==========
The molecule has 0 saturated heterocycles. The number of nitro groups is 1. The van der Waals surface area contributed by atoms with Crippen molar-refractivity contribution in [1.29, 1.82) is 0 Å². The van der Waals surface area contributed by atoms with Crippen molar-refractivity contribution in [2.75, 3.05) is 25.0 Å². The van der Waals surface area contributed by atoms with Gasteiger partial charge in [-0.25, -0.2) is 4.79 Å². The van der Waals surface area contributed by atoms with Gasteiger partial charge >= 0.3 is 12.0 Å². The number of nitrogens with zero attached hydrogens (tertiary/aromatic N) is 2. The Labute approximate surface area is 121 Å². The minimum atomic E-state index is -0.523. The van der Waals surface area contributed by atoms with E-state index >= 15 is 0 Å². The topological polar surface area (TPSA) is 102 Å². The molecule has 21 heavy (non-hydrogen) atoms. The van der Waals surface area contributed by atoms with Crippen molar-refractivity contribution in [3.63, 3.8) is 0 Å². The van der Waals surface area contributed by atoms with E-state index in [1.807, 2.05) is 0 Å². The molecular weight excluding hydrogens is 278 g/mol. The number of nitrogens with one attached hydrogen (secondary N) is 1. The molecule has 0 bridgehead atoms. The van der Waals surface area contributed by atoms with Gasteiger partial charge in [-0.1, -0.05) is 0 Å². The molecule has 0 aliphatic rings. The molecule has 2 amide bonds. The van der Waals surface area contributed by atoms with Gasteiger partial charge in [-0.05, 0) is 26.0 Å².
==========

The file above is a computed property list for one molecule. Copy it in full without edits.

The molecule has 0 saturated heterocycles. The number of nitro groups is 1. The van der Waals surface area contributed by atoms with Crippen molar-refractivity contribution in [1.29, 1.82) is 0 Å². The van der Waals surface area contributed by atoms with Crippen molar-refractivity contribution in [2.75, 3.05) is 25.0 Å². The van der Waals surface area contributed by atoms with Gasteiger partial charge in [-0.25, -0.2) is 4.79 Å². The van der Waals surface area contributed by atoms with Gasteiger partial charge >= 0.3 is 12.0 Å². The number of nitrogens with zero attached hydrogens (tertiary/aromatic N) is 2. The Labute approximate surface area is 121 Å². The minimum atomic E-state index is -0.523. The van der Waals surface area contributed by atoms with E-state index >= 15 is 0 Å². The topological polar surface area (TPSA) is 102 Å². The molecule has 21 heavy (non-hydrogen) atoms. The van der Waals surface area contributed by atoms with Crippen molar-refractivity contribution in [3.63, 3.8) is 0 Å². The van der Waals surface area contributed by atoms with E-state index in [1.807, 2.05) is 0 Å². The molecular weight excluding hydrogens is 278 g/mol. The number of nitrogens with one attached hydrogen (secondary N) is 1. The molecule has 0 bridgehead atoms. The van der Waals surface area contributed by atoms with Gasteiger partial charge in [-0.1, -0.05) is 0 Å². The molecule has 0 aliphatic rings. The molecule has 2 amide bonds. The van der Waals surface area contributed by atoms with Gasteiger partial charge in [-0.05, 0) is 26.0 Å².